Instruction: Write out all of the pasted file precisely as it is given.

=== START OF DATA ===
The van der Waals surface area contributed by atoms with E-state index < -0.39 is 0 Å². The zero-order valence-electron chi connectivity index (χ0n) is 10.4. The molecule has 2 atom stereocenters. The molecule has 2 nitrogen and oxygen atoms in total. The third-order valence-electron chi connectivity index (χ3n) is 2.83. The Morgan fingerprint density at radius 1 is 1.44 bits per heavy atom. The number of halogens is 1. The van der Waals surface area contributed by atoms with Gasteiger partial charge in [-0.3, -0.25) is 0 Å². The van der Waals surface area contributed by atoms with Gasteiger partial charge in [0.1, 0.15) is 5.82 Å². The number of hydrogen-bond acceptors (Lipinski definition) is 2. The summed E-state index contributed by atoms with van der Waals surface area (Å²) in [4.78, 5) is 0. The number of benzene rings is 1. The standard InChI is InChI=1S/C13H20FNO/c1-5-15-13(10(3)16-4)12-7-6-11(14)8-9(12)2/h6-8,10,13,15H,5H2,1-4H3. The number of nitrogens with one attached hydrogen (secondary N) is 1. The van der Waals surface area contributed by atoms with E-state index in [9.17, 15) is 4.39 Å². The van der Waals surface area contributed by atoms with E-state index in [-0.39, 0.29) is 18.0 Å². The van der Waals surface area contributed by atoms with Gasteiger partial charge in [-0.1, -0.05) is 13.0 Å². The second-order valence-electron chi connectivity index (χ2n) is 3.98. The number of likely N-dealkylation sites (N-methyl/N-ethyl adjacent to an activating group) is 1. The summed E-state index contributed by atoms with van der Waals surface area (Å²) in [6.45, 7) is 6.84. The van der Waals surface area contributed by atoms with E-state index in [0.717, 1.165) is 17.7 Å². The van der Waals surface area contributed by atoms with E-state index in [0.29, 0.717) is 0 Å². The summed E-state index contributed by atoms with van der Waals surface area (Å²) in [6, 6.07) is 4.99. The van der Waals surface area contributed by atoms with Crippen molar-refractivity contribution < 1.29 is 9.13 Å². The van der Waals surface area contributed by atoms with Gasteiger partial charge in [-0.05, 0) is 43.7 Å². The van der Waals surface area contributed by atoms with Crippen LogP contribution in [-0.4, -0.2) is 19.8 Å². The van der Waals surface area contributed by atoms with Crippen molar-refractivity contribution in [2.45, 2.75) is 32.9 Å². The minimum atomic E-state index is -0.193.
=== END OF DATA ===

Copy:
The van der Waals surface area contributed by atoms with E-state index < -0.39 is 0 Å². The zero-order valence-electron chi connectivity index (χ0n) is 10.4. The molecule has 2 atom stereocenters. The molecule has 2 nitrogen and oxygen atoms in total. The third-order valence-electron chi connectivity index (χ3n) is 2.83. The Morgan fingerprint density at radius 1 is 1.44 bits per heavy atom. The number of halogens is 1. The van der Waals surface area contributed by atoms with Gasteiger partial charge in [-0.3, -0.25) is 0 Å². The van der Waals surface area contributed by atoms with Gasteiger partial charge in [0.1, 0.15) is 5.82 Å². The number of hydrogen-bond acceptors (Lipinski definition) is 2. The summed E-state index contributed by atoms with van der Waals surface area (Å²) in [4.78, 5) is 0. The number of benzene rings is 1. The standard InChI is InChI=1S/C13H20FNO/c1-5-15-13(10(3)16-4)12-7-6-11(14)8-9(12)2/h6-8,10,13,15H,5H2,1-4H3. The number of nitrogens with one attached hydrogen (secondary N) is 1. The van der Waals surface area contributed by atoms with E-state index in [9.17, 15) is 4.39 Å². The van der Waals surface area contributed by atoms with E-state index in [-0.39, 0.29) is 18.0 Å². The van der Waals surface area contributed by atoms with Gasteiger partial charge in [-0.1, -0.05) is 13.0 Å². The second-order valence-electron chi connectivity index (χ2n) is 3.98. The number of likely N-dealkylation sites (N-methyl/N-ethyl adjacent to an activating group) is 1. The summed E-state index contributed by atoms with van der Waals surface area (Å²) in [6.45, 7) is 6.84. The van der Waals surface area contributed by atoms with E-state index in [0.717, 1.165) is 17.7 Å². The van der Waals surface area contributed by atoms with E-state index in [0.29, 0.717) is 0 Å². The summed E-state index contributed by atoms with van der Waals surface area (Å²) in [6, 6.07) is 4.99. The van der Waals surface area contributed by atoms with Crippen molar-refractivity contribution < 1.29 is 9.13 Å². The van der Waals surface area contributed by atoms with Gasteiger partial charge in [-0.05, 0) is 43.7 Å². The van der Waals surface area contributed by atoms with Crippen LogP contribution in [-0.4, -0.2) is 19.8 Å². The van der Waals surface area contributed by atoms with Crippen molar-refractivity contribution in [2.45, 2.75) is 32.9 Å². The minimum atomic E-state index is -0.193.